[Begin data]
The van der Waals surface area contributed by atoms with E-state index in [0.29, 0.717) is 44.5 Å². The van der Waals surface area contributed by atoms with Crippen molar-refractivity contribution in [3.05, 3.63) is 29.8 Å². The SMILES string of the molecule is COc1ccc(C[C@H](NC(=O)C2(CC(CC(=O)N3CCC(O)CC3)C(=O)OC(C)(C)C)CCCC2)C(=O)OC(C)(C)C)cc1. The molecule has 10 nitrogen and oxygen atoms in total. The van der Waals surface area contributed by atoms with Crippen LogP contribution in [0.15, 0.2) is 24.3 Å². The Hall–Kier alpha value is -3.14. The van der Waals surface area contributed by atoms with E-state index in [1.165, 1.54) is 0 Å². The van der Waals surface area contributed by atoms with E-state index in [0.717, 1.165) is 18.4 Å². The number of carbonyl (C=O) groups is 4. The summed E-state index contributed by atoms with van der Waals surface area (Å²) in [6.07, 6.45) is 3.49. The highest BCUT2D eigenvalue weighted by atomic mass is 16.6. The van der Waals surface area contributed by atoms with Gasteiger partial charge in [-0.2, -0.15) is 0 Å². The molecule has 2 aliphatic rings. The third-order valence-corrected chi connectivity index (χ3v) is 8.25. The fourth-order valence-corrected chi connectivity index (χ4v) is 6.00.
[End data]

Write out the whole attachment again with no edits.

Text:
The van der Waals surface area contributed by atoms with E-state index in [0.29, 0.717) is 44.5 Å². The van der Waals surface area contributed by atoms with Crippen molar-refractivity contribution in [3.05, 3.63) is 29.8 Å². The SMILES string of the molecule is COc1ccc(C[C@H](NC(=O)C2(CC(CC(=O)N3CCC(O)CC3)C(=O)OC(C)(C)C)CCCC2)C(=O)OC(C)(C)C)cc1. The molecule has 10 nitrogen and oxygen atoms in total. The van der Waals surface area contributed by atoms with Crippen LogP contribution in [0.15, 0.2) is 24.3 Å². The Hall–Kier alpha value is -3.14. The van der Waals surface area contributed by atoms with E-state index in [1.165, 1.54) is 0 Å². The van der Waals surface area contributed by atoms with E-state index in [0.717, 1.165) is 18.4 Å². The number of carbonyl (C=O) groups is 4. The summed E-state index contributed by atoms with van der Waals surface area (Å²) in [6.07, 6.45) is 3.49. The highest BCUT2D eigenvalue weighted by atomic mass is 16.6. The van der Waals surface area contributed by atoms with Gasteiger partial charge in [-0.2, -0.15) is 0 Å². The molecule has 2 aliphatic rings. The third-order valence-corrected chi connectivity index (χ3v) is 8.25. The fourth-order valence-corrected chi connectivity index (χ4v) is 6.00.